The partnership between the United Church of Christ and the Fuller Center for Housing has grown since the turn of the decade, bolstered by the work of both organizations rebuilding homes in impoverished and disaster-stricken areas. The partnership is poised to grow even further after a visit by nearly 50 bicyclists from the Fuller Center to the UCC Church House as they came through Cleveland on Wednesday, June 18.
The cross-country trip from Atlantic City, N.J., to Astoria, Ore., is part of a fundraising trip that will help the affected families of future disasters where both the UCC and the Fuller Center will work together again.
"We view ourselves as part of the body and servant to the church," said Ryan Iafigliola, ride coordinator and the Fuller Center's director of international field operations. "We view the church as a partner, with everyone invited to come help be part of what we are doing."
The UCC and the Fuller Center have partnered on disaster recovery efforts in Haiti after the 2010 earthquake and in New Jersey in the aftermath of Hurricane Sandy in 2012.
"We've been excited to see the partnership with the UCC grow over the last couples of years," said Iafigliola. "People often ask, 'How do you decide where to go?' And the answer is, we go where we get invited."
"To work ecumenically is in our DNA," said the Rev. Mary Schaller Blaufuss, team leader for UCC Global Sharing of Resources. "The partnership with the Fuller Center is an incredible part of who we are."
The Fuller Center Bicycle Adventure began June 5 and concludes Aug. 10, with riders stopping in nine cities along the trek to build and repair homes.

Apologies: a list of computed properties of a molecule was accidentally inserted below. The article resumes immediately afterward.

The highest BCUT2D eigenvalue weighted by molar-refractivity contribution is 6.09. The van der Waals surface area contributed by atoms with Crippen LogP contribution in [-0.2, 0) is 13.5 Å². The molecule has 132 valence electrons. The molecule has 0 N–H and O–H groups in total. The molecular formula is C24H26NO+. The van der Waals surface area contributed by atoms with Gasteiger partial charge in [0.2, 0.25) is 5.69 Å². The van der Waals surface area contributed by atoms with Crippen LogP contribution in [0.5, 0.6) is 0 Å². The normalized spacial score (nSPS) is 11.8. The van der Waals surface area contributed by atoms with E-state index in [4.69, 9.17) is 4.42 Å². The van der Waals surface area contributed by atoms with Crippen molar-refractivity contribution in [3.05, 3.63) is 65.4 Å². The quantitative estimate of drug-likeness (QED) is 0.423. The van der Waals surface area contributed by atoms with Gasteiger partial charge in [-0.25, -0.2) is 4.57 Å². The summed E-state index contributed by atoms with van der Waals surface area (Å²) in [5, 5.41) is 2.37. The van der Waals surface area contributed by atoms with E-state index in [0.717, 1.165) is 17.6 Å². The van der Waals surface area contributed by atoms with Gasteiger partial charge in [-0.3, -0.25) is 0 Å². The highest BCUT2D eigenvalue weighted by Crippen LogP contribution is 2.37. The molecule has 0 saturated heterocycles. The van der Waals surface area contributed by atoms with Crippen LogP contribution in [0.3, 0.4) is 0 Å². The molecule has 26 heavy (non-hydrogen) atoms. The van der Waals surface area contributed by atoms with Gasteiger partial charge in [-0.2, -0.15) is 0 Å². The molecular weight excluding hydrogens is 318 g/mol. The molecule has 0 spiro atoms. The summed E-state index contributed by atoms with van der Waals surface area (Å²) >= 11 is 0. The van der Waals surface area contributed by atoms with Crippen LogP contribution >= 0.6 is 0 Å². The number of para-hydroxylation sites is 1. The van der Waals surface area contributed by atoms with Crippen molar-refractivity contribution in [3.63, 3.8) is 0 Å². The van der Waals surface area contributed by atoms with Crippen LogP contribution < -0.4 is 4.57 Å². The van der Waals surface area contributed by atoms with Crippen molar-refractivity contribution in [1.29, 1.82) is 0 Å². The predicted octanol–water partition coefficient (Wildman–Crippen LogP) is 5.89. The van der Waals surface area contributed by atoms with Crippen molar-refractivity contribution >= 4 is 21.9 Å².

The group stopped in Aurora, Ohio, on Tuesday, June 17 to help repair homes before pedaling into downtown Cleveland for Wednesday's visit. Clad in orange biking shirts with screen-printed maps of their biking adventure, the cyclists arrived mid-morning to find nourishment from an assortment of snacks, cold drinks and the welcome of the UCC's Amistad Chapel.
"The work you are doing with affordable housing makes a statement about what people can do if they give of themselves," the Rev. Geoffrey Black, general minister and president of the UCC, told the group. "I know people across the country will benefit from what you do."
The cyclists, between ages 19 and 72, come from across the United States and five other countries. Some bikers are college students on summer break, some are retired, and some are between careers. Some of them got their first bike at the beginning of the trip, and others have been biking for three or four decades. They're alike, however, in that they are biking to support the Fuller Center's mission of building and repairing homes in impoverished and disaster-stricken areas around the globe.
The Fuller Center for Housing is a nonprofit, ecumenical Christian housing ministry dedicated to eliminating poverty housing worldwide. By forming partnerships with local organizations, the Fuller Center provides the structure, guidance and support that communities need to build and repair homes for the impoverished among them.
"This trip takes that message [of eliminating poverty housing] across the country, and we stop at churches along the way, some of which will be UCC churches," said Melissa Merrill, trip leader for the Fuller Center. "On our 'days off' from biking, we're building homes."
"The work you are doing is consistent with the work here at the United Church of Christ," Black said. "We are about transforming lives—changing lives. As you go across the country, I'm sure your lives will change."